The Daily Digest (Brodkorb lawyer withdraws, special session, deeper food stamp cuts proposed)

Good morning!

The Daily Digest will be taking a break from the news until September.  Have a good August, everyone!

In Minnesota

The Republican candidates for governor met for a forum for party loyalists last night. They mostly agreed on tax and spending issues. Most said they would work to reduce the state’s tax burden and overall government spending. Where they differed was on style and their background. (MPR News)

The lead attorney representing Michael Brodkorb in his lawsuit against the Minnesota Senate has withdrawn from the case because of an errant filing that released private documents to the public. (MPR News)

Gov. Mark Dayton is in preliminary talks with legislative leaders about a one-day special legislative session to deliver disaster aid to 18 counties that had heavy damage from storms in late June. (MPR News)

Teach for America is having a hard time placing teachers in Minnesota this year because the state teachers union and others are questioning how well TFA prepares its trainees for the classroom. (MPR News)

A few demonstrators from a controversial church in Topeka, Kan., came to Minnesota today to protest the first day of same-sex marriage in the state. (MPR News)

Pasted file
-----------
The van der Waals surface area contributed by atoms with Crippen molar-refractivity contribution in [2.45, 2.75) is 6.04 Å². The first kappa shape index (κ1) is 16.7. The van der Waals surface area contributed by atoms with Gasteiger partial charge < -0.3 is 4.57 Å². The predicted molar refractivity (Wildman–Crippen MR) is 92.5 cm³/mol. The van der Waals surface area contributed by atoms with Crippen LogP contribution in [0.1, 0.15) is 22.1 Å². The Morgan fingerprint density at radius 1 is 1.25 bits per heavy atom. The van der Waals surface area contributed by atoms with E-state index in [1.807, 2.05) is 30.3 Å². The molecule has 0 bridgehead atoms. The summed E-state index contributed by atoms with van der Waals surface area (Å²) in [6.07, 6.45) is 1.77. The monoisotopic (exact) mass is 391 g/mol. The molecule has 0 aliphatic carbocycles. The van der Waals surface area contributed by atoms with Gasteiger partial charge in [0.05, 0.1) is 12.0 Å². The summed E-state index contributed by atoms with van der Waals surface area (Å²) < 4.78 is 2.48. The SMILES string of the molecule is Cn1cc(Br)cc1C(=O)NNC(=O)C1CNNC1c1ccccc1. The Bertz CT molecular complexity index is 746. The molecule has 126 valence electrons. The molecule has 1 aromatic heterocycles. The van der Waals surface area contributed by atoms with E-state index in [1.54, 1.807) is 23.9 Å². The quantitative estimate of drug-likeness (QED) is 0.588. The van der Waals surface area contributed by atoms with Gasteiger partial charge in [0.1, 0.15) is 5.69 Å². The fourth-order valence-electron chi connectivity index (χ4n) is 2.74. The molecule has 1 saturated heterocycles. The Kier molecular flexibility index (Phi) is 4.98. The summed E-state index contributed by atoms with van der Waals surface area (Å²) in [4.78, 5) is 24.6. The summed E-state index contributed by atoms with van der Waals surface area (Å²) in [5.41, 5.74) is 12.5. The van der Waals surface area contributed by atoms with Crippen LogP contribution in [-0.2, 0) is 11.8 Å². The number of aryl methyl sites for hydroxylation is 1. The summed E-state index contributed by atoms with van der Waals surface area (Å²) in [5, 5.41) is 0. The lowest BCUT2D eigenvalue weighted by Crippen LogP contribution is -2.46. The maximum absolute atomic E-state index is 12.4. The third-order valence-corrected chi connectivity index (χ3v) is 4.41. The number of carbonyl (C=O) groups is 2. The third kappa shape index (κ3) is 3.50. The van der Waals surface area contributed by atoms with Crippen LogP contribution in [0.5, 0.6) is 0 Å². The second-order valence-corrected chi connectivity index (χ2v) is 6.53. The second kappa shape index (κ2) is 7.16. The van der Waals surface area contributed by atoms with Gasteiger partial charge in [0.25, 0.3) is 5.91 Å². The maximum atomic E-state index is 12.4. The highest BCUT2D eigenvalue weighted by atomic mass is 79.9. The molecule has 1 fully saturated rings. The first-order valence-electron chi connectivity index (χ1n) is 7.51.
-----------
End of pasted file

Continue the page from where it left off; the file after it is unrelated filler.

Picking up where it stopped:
In Washington/National Politics

Job growth remains sluggish as American employers added 162,000 jobs in July, fewer than expected, with the previous two months revised downward slightly as well. (New York Times)

It’s the last day Congress will be in session until after Labor Day. This week, congressional Republicans tacitly rejected both ending the budget sequester and making even deeper cuts , leaving frustrated lawmakers wondering how they will manage to keep the government open past September. (Washington Post)

House Republicans are preparing legislation that would cut food stamps by as much as $4 billion annually in an effort to downsize a program that many conservatives say has become too bloated in recent years. (AP)

President Obama on Thursday nominated John Koskinen to head the embattled Internal Revenue Service. Koskinen has a reputation as a government agency turnaround specialist. (Washington Post)

Allowing the Postal Service to deliver beer, wine and spirits is high on his wish list for raising cash for his financially ailing agency, said Postmaster General Patrick Donahoe. (AP)